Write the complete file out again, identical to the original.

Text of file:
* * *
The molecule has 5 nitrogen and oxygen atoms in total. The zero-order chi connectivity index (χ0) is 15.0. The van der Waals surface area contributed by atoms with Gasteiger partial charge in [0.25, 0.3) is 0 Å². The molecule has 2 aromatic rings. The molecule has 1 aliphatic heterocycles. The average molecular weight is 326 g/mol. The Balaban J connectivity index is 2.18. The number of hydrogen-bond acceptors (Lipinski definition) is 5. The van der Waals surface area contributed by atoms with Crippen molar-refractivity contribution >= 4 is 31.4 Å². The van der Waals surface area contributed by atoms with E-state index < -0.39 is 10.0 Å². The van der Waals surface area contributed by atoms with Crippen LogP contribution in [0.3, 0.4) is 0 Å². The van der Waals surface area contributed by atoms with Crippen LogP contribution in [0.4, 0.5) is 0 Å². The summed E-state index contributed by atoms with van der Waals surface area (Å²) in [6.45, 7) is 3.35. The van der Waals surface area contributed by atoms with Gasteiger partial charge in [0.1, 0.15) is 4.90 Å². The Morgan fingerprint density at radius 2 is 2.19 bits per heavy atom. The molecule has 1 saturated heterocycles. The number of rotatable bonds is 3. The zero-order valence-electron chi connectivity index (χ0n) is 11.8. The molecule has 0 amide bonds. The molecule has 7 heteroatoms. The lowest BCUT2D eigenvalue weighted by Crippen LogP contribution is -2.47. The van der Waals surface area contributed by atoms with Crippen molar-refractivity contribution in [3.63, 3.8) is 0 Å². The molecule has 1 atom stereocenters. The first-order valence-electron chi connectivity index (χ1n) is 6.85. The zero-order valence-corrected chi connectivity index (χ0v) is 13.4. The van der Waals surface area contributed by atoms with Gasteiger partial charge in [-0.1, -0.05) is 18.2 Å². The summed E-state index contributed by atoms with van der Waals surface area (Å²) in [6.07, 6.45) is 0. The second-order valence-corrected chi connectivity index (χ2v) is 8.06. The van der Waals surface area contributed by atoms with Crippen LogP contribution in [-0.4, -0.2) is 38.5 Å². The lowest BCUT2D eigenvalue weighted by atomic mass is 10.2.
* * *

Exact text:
The molecule has 5 nitrogen and oxygen atoms in total. The zero-order chi connectivity index (χ0) is 15.0. The van der Waals surface area contributed by atoms with Gasteiger partial charge in [0.25, 0.3) is 0 Å². The molecule has 2 aromatic rings. The molecule has 1 aliphatic heterocycles. The average molecular weight is 326 g/mol. The Balaban J connectivity index is 2.18. The number of hydrogen-bond acceptors (Lipinski definition) is 5. The van der Waals surface area contributed by atoms with Crippen molar-refractivity contribution >= 4 is 31.4 Å². The van der Waals surface area contributed by atoms with E-state index < -0.39 is 10.0 Å². The van der Waals surface area contributed by atoms with Crippen LogP contribution in [0.3, 0.4) is 0 Å². The van der Waals surface area contributed by atoms with Crippen LogP contribution in [0.4, 0.5) is 0 Å². The summed E-state index contributed by atoms with van der Waals surface area (Å²) in [6.45, 7) is 3.35. The van der Waals surface area contributed by atoms with Gasteiger partial charge in [0.1, 0.15) is 4.90 Å². The Morgan fingerprint density at radius 2 is 2.19 bits per heavy atom. The molecule has 1 saturated heterocycles. The number of rotatable bonds is 3. The zero-order valence-electron chi connectivity index (χ0n) is 11.8. The molecule has 0 amide bonds. The molecule has 7 heteroatoms. The lowest BCUT2D eigenvalue weighted by Crippen LogP contribution is -2.47. The van der Waals surface area contributed by atoms with Crippen molar-refractivity contribution in [3.63, 3.8) is 0 Å². The molecule has 1 atom stereocenters. The first-order valence-electron chi connectivity index (χ1n) is 6.85. The zero-order valence-corrected chi connectivity index (χ0v) is 13.4. The van der Waals surface area contributed by atoms with Gasteiger partial charge in [-0.1, -0.05) is 18.2 Å². The summed E-state index contributed by atoms with van der Waals surface area (Å²) in [6.07, 6.45) is 0. The second-order valence-corrected chi connectivity index (χ2v) is 8.06. The van der Waals surface area contributed by atoms with Crippen LogP contribution in [-0.4, -0.2) is 38.5 Å². The lowest BCUT2D eigenvalue weighted by atomic mass is 10.2.